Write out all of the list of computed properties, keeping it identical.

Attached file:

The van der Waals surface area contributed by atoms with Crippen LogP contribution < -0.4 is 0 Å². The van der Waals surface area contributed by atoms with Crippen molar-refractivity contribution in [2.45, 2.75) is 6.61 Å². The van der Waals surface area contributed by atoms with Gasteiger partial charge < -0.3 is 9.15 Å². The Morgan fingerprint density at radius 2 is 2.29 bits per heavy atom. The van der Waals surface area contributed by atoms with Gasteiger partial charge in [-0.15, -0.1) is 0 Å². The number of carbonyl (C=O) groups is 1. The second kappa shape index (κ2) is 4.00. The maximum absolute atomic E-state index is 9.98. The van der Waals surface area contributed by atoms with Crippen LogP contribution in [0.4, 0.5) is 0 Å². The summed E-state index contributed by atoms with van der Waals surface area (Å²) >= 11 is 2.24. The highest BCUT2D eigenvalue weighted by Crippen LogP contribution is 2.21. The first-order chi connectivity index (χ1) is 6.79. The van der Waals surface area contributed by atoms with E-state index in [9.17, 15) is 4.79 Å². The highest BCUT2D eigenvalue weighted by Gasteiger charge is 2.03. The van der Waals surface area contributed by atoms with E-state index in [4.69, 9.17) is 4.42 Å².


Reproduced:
The van der Waals surface area contributed by atoms with Crippen LogP contribution < -0.4 is 0 Å². The van der Waals surface area contributed by atoms with Crippen molar-refractivity contribution in [2.45, 2.75) is 6.61 Å². The van der Waals surface area contributed by atoms with Gasteiger partial charge < -0.3 is 9.15 Å². The Morgan fingerprint density at radius 2 is 2.29 bits per heavy atom. The van der Waals surface area contributed by atoms with Gasteiger partial charge in [-0.15, -0.1) is 0 Å². The number of carbonyl (C=O) groups is 1. The second kappa shape index (κ2) is 4.00. The maximum absolute atomic E-state index is 9.98. The van der Waals surface area contributed by atoms with Crippen LogP contribution in [0.4, 0.5) is 0 Å². The summed E-state index contributed by atoms with van der Waals surface area (Å²) >= 11 is 2.24. The highest BCUT2D eigenvalue weighted by Crippen LogP contribution is 2.21. The first-order chi connectivity index (χ1) is 6.79. The van der Waals surface area contributed by atoms with E-state index in [9.17, 15) is 4.79 Å². The highest BCUT2D eigenvalue weighted by Gasteiger charge is 2.03. The van der Waals surface area contributed by atoms with E-state index in [4.69, 9.17) is 4.42 Å².